The book is a typical humorous adventure novel for children. Its positive characters include scientists fascinated by dragons, a writer and a journalist, who ground their search on science and scientific research, even though they refer to a fictional discipline – dragonology. The researchers believe that the dragons present in myths, legends, poems and tales for children in many cultures became an endangered species, exterminated during the middle ages because at that time, there were no rules for preserving the environment. The research is to lead to the discovery of Smokonia – Dragonland, from where the Wawel Dragon’s grandfather came. A sheet showing the outline of an island situated by the Very Blue Sea was found in the book What I Know About My Family, written by the Wawel Dragon. Meanwhile, one of the monastic treaties from the 17th century states that dragons once lived in Asia Minor, Ephesus, Antakya and Rhodes, which rises from very blue waters of the sea; this information suggests to the researchers a Mediterranean direction. Before leaving for Rhodes, the narrator searches the Jagiellonian library for research papers on the history of Greek and Hellenic culture.

The references to Antiquity are not overly abundant. Since the story arc partially takes place in Greece, most of these references relate to places visited by the characters, for example in Athens: although the travelers do not have time for sightseeing, the Acropolis and the Theatre of Dionysus are both named. Similarly, as they are about to go to Crete, the author presents it as the homeland of the Minotaur, who, according to dragonologists, was likely to be a member of a species of man-eating dragons fond of "imported goods" – the tribute of 7 girls and 7 boys from Athens. Pagaczewski also mentions the myth of the labyrinth built by Daedalus, and of Theseus, who managed to escape it with Ariadne’s help. The travellers find a special stone on Rhodes, and it turns out to be a dragon’s tooth of the family dracones maritimes; the dragonologists evoke the myth of Perseus, who, according to them, was to liberate Andromeda not by slaying a sea monster or a snake, but rather a dragon from this family.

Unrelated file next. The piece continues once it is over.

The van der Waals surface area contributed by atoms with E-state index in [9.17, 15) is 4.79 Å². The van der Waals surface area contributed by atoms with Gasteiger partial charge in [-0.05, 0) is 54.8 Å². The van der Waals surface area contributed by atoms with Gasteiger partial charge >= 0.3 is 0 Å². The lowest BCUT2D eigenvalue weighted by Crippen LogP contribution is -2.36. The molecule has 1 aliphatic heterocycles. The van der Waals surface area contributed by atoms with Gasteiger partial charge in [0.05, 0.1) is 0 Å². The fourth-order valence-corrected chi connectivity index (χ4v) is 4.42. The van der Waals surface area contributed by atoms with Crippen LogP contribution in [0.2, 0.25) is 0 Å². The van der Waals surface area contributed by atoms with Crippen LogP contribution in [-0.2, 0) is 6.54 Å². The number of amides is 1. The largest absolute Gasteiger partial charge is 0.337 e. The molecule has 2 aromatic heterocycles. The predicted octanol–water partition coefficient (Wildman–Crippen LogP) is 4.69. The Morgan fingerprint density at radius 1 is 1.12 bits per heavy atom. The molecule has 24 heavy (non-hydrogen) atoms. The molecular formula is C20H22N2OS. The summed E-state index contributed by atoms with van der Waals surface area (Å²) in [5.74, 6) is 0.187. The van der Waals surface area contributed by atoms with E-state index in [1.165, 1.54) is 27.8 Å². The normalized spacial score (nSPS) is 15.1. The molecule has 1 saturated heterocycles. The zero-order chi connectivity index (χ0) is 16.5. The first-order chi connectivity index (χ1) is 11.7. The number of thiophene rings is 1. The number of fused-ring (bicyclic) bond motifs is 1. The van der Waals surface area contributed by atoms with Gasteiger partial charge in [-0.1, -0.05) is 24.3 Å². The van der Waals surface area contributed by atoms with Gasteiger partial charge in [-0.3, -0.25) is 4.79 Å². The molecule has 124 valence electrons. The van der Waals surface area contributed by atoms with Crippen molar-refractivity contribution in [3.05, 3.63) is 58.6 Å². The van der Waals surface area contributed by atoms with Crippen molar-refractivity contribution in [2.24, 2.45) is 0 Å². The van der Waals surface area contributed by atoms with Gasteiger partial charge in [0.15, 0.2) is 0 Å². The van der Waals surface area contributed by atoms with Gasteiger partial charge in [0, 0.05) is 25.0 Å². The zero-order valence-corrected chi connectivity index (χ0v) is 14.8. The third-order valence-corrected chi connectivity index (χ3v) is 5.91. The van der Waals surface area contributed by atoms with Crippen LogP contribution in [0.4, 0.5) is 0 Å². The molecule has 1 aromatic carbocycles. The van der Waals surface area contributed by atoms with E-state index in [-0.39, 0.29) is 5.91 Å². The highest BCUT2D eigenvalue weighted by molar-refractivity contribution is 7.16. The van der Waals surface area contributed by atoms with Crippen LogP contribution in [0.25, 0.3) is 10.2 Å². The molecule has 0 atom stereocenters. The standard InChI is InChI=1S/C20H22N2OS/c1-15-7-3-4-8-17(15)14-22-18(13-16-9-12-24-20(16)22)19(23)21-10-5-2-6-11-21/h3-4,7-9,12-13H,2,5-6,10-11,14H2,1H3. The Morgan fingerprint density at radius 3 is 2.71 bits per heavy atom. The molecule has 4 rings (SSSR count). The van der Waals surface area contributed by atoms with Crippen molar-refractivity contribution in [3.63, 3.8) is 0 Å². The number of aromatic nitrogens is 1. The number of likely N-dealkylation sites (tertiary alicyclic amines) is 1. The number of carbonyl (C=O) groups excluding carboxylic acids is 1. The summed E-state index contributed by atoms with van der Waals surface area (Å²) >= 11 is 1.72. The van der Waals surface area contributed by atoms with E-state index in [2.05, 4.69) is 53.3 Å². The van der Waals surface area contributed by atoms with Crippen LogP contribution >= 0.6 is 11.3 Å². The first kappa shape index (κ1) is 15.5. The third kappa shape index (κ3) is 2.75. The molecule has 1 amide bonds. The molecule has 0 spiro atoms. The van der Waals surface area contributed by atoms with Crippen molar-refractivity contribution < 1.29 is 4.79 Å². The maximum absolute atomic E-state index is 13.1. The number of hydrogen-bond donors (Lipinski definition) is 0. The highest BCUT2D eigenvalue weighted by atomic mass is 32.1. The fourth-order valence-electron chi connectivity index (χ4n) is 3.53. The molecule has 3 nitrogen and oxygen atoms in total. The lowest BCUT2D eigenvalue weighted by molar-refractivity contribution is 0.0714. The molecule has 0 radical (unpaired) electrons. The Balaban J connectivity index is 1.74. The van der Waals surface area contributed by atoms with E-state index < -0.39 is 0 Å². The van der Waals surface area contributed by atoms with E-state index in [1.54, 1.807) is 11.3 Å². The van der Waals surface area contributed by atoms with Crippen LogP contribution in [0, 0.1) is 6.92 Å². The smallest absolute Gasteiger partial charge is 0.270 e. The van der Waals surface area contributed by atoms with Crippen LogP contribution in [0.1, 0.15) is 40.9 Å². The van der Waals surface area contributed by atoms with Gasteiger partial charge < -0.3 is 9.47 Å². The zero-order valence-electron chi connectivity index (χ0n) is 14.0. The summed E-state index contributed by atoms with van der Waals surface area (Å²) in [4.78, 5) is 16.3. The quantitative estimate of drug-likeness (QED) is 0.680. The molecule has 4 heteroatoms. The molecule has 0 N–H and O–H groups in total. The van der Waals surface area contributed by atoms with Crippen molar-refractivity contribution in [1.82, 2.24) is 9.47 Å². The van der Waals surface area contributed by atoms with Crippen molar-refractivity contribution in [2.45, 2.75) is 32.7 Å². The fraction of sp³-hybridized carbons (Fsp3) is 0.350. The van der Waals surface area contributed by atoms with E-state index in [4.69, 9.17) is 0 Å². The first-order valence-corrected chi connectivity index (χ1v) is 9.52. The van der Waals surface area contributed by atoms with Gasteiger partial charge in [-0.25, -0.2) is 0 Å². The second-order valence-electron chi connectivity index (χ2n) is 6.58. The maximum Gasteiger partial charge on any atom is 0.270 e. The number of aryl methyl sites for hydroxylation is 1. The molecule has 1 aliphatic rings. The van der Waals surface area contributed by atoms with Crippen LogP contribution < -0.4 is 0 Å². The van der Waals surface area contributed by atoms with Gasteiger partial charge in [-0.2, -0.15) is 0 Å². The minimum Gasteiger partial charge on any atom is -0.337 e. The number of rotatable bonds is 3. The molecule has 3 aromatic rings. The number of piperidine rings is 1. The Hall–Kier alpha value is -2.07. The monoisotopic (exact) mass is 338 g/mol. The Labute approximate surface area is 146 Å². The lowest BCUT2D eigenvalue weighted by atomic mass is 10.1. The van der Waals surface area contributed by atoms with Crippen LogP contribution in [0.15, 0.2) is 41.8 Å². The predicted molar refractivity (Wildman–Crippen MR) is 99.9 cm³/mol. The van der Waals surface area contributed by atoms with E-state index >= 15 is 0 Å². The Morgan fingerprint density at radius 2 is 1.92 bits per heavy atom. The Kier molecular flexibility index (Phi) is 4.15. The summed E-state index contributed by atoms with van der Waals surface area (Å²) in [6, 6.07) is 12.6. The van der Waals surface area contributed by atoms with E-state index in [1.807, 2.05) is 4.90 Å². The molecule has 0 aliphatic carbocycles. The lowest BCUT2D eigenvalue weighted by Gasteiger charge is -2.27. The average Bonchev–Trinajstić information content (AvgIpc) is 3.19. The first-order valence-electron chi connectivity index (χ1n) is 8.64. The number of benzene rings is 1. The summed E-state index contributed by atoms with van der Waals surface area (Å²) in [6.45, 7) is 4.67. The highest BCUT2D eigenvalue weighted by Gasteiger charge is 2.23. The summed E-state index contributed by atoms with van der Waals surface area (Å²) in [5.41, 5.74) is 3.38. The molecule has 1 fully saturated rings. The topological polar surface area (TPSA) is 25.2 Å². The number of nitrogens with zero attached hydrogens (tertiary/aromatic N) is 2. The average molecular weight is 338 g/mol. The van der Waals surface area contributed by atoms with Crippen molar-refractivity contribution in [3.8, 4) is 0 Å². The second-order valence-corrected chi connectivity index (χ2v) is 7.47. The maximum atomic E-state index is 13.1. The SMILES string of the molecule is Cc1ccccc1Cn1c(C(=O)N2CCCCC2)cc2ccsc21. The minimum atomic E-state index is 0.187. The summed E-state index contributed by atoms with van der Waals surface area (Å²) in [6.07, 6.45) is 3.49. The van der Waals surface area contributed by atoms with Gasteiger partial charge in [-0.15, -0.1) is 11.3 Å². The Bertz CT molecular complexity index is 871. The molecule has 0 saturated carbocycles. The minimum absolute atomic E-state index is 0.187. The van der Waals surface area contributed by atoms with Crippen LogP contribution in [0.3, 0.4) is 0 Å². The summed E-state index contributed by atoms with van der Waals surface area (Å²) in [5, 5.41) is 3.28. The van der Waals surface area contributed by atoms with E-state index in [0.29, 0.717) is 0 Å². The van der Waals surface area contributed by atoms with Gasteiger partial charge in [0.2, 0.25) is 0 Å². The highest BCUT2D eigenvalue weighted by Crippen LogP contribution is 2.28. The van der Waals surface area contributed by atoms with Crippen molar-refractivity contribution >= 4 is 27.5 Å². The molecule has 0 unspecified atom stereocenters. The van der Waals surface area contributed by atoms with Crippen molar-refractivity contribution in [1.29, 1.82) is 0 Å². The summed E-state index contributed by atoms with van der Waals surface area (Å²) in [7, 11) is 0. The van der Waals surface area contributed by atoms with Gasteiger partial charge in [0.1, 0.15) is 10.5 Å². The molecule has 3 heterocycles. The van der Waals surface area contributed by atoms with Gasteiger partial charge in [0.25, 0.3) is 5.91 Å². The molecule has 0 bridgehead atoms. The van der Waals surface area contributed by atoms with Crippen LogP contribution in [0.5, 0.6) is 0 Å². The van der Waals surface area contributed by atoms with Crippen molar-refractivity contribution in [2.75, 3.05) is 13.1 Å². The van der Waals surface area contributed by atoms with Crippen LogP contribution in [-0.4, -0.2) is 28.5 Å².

Although the story arc revolves around dragons, there is also mention of the goddess Aphrodite when one of the secondary characters, a Frenchman, goes to Cyprus with his guitar. He is heading there for celebrations in honour of Aphrodite, the goddess of beauty and love, and promises to send a postcard to his girlfriend, which would say “not even she is as beautiful as you are”, following stereotypical French courtesy towards women, but also tells the child reader who Aphrodite was. 

The references to Antiquity also appear in the linguistic layer – the use of metaphors and proper names. When the protagonists swim in the sea and sunbathe, the scenery is the same as in Antiquity: high in the sky under which Daedalus and Icarus once flew, the sun is shining – the sun that once beat down on Odysseus and his companions. As they drink orange juice after being rescued from the villains, they compare it to the nectar of Olympic gods, and the hotel to which they return is described to glisten like the gunmetal statue of Helios called the Colossus of Rhodes, one of the Seven Wonders of the Ancient Word. The author also uses proper names alluding to Antiquity: the professor who invites the members of the International Association for Dragons Research to the next congress carries the nomen omen, Drakopoulos (from Ancient Greek δράκων, drákōn – a dragon), and the shepherd, who frees the protagonists from restraints, is called "brave Andreios" (ἀνδρεῖος, andreîos – brave, courageous). The author also chose “Apollonius” to be the name of the hotel, usually used in conjunction with the name Rhodes, which is a clear reference to Apollonius of Rhodes.


Further Reading

Białczyński, Czesław, Stanisław Pagaczewski (1916-1984) – autor Przygód Profesora Gąbki – Jego Kraków i Góry Harów, bialczynski.wordpress.com (accessed: September 28, 2020).

"Stanisław Pagaczewski", in: Lidia Becela, ed., Kto jest kim w Polsce 1984? Informator biograficzny, Warszawa: Interpress, 1984, p. 711. 

Sucharski, Robert, "Stanisław Pagaczewski and His Tale(s) of the Wawel Dragon" in: Chasing Mythical Beasts: The Reception of Ancient Monsters in Children’s and Young Adults’ Culture, in the series “Studien zur europäischen Kinder- und Jugendliteratur / Studies in European Children’s and Young Adult Literature” 8, Heidelberg: Universitätsverlag Winter, 2020, pp. 439-449.

Website about Pagaczewski and his books (accessed: September 28, 2020).

Addenda

Entry based on: Kraków: Stanisław Pagaczewski, Przygoda na Rodos, Wydawnictwo Literackie, 2002, 194 pp.